Title

The Art of Sungazing

Date of Award

January 2017

Degree Type

Closed Access Thesis

Degree Name

Master of Fine Arts (MFA)

Department

English and Theatre

First Advisor

Julie Hensley

Department Affiliation

English and Theatre

Second Advisor

R. Dean Johnson

Department Affiliation

English and Theatre

Third Advisor

Carter Sickels

Department Affiliation

English and Theatre

Abstract

Following an argument with her then-boyfriend, John, Amy Martin is the victim of sexual assault. John is nurturing and means well, but his micromanaging urging to seek therapy only pushes her further away from him. When she meets charismatic artist, Noah, who does not push her to do anything she does not already want to do, Amy finds herself swept away with Noah and all the freedom from her hurt and perceived responsibilities that he represents. Amy finds herself cheating on John, despite her best judgment. Hiding her actions from her friends and loved ones alike, Amy falls deeper and deeper in love with someone she does not really know. In a self-destructive spiral, she finds herself more and more caught up in a web of deception and increasing stress as she sees the pain she is putting both Noah and John through every day she refuses to make up her mind. By the time Amy discovers that Noah is not what he seems to be, during years of a tumultuous marriage, where she slowly comes to understand his mental illness, it is too late and she finds herself blind-sided by his eventual suicide.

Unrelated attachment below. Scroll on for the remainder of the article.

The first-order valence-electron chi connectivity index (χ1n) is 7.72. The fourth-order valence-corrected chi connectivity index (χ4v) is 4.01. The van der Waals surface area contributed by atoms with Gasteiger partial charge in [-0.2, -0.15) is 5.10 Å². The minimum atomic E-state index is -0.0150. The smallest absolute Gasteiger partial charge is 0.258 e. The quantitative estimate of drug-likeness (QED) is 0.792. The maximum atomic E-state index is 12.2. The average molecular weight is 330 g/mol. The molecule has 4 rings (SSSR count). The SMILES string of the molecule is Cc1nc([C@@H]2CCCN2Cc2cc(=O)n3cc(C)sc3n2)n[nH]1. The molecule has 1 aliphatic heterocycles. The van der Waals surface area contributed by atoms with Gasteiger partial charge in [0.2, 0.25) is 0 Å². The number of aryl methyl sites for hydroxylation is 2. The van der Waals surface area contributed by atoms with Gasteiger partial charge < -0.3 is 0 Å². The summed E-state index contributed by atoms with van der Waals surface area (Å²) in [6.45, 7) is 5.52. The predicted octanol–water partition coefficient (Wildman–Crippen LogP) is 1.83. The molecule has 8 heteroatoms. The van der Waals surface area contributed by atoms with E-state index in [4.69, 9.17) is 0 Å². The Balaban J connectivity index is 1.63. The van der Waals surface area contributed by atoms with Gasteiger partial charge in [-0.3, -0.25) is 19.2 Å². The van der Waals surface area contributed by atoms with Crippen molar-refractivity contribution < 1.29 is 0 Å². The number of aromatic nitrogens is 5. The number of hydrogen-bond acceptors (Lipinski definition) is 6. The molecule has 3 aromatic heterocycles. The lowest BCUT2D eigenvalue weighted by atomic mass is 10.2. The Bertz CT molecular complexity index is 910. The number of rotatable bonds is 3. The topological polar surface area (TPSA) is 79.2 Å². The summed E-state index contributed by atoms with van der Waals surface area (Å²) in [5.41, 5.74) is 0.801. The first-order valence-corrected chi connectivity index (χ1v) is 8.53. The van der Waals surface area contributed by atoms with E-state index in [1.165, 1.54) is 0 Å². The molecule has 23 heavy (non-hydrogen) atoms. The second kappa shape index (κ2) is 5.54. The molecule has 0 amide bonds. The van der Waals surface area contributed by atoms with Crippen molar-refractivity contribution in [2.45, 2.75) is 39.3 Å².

Based very loosely on a series of unrelated true events, this novel deals with themes such as the balance one must strike between accepting help and determining their own path in life, mental illness, and human willingness to ignore the worst in the people we love because it is easier to only see their good qualities. Although the plot of this novel revolves heavily around romance and romantic relationships, I do not consider it a “romance novel.” Rather, I prefer to think of my work as focusing on love stories, but falling more closely into what I can only call “contemporary commercial fiction.” Unlike a typical romance novel, my book focuses more on the people participating in the relationship, rather than the progression of the relationship itself.

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